Gear Review

Arcteryx Khazri

Arcteryx Khazri Backpack

I don't get the Arcteryx Khazri backpack. The design is a puzzling combination of superior build quality and ineffectual engineering.

The handsome Khazri comes in two versions: a 35-liter framed daypack, and a 55-liter overnighter. I was initially drawn to the Khazri 35 as a possible replacement for my Black Diamond Speed 30, thinking it might be able to carry more weight. Imagine my surprise when I learned the Khazri 35's frame consists of horizontal struts.

Yes, the Khazri 35's frame is like a ladder without the side bars—which is to say, not a very useful ladder. I was mystified enough by this bit of pointless engineering that I briefly considered trying to get one of Arcteryx's designers on the phone to give them a chance to explain themselves. Then I learned the Khazri 55 includes the missing vertical support, so I decided to give that a try instead.

The Khazri in both 35 and 55 liter versions reminds me of my model period. During those happy, carefree years, I dated a variety of singers, actresses, and models, all of them positively gorgeous, especially on film. Like those ethereal creatures, the Arcteryx Khazri is dazzling to look at, and build quality is superb, but as you start to settle into a long-term relationship, you find yourself wishing for a little more depth.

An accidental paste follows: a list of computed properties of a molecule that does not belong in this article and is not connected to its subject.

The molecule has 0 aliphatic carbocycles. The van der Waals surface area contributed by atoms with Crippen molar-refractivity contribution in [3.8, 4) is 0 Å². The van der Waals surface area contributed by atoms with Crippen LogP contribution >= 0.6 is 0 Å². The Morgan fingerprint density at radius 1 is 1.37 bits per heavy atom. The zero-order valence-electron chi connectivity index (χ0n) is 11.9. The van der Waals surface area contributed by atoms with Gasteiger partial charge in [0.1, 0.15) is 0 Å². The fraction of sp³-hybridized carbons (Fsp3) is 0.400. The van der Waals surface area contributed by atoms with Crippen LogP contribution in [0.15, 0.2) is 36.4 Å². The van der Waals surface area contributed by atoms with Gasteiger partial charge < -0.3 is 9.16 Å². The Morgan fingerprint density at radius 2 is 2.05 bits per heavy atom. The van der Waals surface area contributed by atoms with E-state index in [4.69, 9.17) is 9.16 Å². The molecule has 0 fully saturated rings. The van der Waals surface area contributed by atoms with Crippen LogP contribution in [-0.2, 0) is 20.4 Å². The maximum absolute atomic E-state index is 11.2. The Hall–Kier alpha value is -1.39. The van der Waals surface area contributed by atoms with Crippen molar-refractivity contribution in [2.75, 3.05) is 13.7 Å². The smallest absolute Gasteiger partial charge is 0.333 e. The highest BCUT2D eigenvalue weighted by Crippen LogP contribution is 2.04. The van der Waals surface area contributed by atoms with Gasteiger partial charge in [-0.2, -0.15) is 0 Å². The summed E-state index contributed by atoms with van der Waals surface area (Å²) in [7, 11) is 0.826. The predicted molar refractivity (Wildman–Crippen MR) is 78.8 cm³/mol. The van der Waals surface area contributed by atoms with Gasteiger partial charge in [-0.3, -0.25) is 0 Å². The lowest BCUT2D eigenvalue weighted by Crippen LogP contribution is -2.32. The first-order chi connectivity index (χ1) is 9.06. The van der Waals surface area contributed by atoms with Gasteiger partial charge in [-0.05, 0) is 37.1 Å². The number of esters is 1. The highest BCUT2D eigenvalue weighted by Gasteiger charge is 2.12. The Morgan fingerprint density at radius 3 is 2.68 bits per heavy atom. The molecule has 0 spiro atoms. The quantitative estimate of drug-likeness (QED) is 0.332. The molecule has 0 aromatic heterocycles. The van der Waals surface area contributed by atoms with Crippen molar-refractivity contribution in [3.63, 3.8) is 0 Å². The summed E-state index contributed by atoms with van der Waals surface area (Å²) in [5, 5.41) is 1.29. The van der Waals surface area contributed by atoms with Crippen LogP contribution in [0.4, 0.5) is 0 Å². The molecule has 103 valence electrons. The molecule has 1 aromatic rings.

The addition of two aluminum stays adds little to the Khazri 55's vertical rigidity. I loaded the 55 with a partial, awkward load (my standard backpack frame test) and instantly noted the way the weight shifted to my shoulders. Perhaps the Khazri is best thought of as a frameless climbing pack in either version. Note, however, that while the packs do strip down, much of the frame is not removable, including the Khazri 35's horizontal struts.

So, you get a pack that carries like a frameless model, but has the added weight of a frame. Mystifying. To really appreciate how odd this design is, compare the Khazri side-by-side with a top Alpine pack like the Black Diamond Quantum. The Quantum's suspension positively embarrasses the Khazri's.

There are other quirks to the Khazri (funky tool attachments, an ill-conceived back panel), but given the severity of the frame issues, I see little point in piling on the grief. I'm going to think of the Khazri as a bit of an aberration from a brand that is otherwise know for making brilliant high-end gear.

About SierraDescents

When there is snow, SierraDescents is Andy Lewicky's California backcountry skiing and mountaineering website. Without snow, sierradescents becomes an ill-tempered hiking and climbing blog.

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